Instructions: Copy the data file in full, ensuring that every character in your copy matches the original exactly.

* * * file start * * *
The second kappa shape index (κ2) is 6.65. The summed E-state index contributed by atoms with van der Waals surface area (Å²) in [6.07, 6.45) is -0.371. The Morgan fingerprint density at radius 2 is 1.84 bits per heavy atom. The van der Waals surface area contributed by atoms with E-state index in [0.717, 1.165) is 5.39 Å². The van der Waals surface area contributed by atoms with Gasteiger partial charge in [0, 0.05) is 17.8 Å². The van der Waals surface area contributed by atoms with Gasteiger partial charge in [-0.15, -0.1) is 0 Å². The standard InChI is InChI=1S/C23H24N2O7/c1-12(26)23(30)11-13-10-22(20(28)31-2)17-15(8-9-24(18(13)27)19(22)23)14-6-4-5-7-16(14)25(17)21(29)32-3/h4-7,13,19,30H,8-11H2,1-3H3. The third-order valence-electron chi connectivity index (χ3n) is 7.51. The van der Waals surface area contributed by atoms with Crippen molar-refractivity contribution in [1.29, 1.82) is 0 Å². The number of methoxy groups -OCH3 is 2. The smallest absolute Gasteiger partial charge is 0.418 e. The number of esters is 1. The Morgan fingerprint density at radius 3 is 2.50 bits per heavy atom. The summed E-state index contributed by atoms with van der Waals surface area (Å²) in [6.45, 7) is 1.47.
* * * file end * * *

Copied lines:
The second kappa shape index (κ2) is 6.65. The summed E-state index contributed by atoms with van der Waals surface area (Å²) in [6.07, 6.45) is -0.371. The Morgan fingerprint density at radius 2 is 1.84 bits per heavy atom. The van der Waals surface area contributed by atoms with E-state index in [0.717, 1.165) is 5.39 Å². The van der Waals surface area contributed by atoms with Gasteiger partial charge in [0, 0.05) is 17.8 Å². The van der Waals surface area contributed by atoms with Gasteiger partial charge in [-0.15, -0.1) is 0 Å². The standard InChI is InChI=1S/C23H24N2O7/c1-12(26)23(30)11-13-10-22(20(28)31-2)17-15(8-9-24(18(13)27)19(22)23)14-6-4-5-7-16(14)25(17)21(29)32-3/h4-7,13,19,30H,8-11H2,1-3H3. The third-order valence-electron chi connectivity index (χ3n) is 7.51. The van der Waals surface area contributed by atoms with Crippen molar-refractivity contribution in [1.29, 1.82) is 0 Å². The number of methoxy groups -OCH3 is 2. The smallest absolute Gasteiger partial charge is 0.418 e. The number of esters is 1. The Morgan fingerprint density at radius 3 is 2.50 bits per heavy atom. The summed E-state index contributed by atoms with van der Waals surface area (Å²) in [6.45, 7) is 1.47.